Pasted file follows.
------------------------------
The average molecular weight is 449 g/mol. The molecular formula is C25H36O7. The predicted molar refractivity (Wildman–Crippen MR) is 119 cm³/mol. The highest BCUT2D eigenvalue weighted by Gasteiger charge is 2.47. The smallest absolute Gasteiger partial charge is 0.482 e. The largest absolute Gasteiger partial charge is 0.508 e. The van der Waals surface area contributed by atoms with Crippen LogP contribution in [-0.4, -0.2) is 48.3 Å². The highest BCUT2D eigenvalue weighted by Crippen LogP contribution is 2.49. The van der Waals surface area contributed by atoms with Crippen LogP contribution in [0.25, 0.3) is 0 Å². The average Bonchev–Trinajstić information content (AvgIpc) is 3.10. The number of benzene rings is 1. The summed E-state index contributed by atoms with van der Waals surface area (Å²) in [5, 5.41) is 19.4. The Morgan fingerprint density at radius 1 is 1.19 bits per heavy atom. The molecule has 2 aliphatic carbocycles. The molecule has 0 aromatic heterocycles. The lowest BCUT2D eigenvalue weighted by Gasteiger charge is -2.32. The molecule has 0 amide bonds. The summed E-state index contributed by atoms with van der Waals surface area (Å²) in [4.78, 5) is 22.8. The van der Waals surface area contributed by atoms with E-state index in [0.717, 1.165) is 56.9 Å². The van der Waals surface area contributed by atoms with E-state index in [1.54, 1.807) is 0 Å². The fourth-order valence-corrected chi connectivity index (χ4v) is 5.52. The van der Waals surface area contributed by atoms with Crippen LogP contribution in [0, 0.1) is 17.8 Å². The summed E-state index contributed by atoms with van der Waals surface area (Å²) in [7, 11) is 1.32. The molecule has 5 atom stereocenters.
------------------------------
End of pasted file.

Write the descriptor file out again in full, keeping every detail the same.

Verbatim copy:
The average molecular weight is 449 g/mol. The molecular formula is C25H36O7. The predicted molar refractivity (Wildman–Crippen MR) is 119 cm³/mol. The highest BCUT2D eigenvalue weighted by Gasteiger charge is 2.47. The smallest absolute Gasteiger partial charge is 0.482 e. The largest absolute Gasteiger partial charge is 0.508 e. The van der Waals surface area contributed by atoms with Crippen LogP contribution in [-0.4, -0.2) is 48.3 Å². The highest BCUT2D eigenvalue weighted by Crippen LogP contribution is 2.49. The van der Waals surface area contributed by atoms with Crippen LogP contribution in [0.25, 0.3) is 0 Å². The average Bonchev–Trinajstić information content (AvgIpc) is 3.10. The number of benzene rings is 1. The summed E-state index contributed by atoms with van der Waals surface area (Å²) in [5, 5.41) is 19.4. The Morgan fingerprint density at radius 1 is 1.19 bits per heavy atom. The molecule has 2 aliphatic carbocycles. The molecule has 0 aromatic heterocycles. The lowest BCUT2D eigenvalue weighted by Gasteiger charge is -2.32. The molecule has 0 amide bonds. The summed E-state index contributed by atoms with van der Waals surface area (Å²) in [4.78, 5) is 22.8. The van der Waals surface area contributed by atoms with E-state index in [0.717, 1.165) is 56.9 Å². The van der Waals surface area contributed by atoms with E-state index in [1.54, 1.807) is 0 Å². The fourth-order valence-corrected chi connectivity index (χ4v) is 5.52. The van der Waals surface area contributed by atoms with Crippen LogP contribution in [0, 0.1) is 17.8 Å². The summed E-state index contributed by atoms with van der Waals surface area (Å²) in [7, 11) is 1.32. The molecule has 5 atom stereocenters.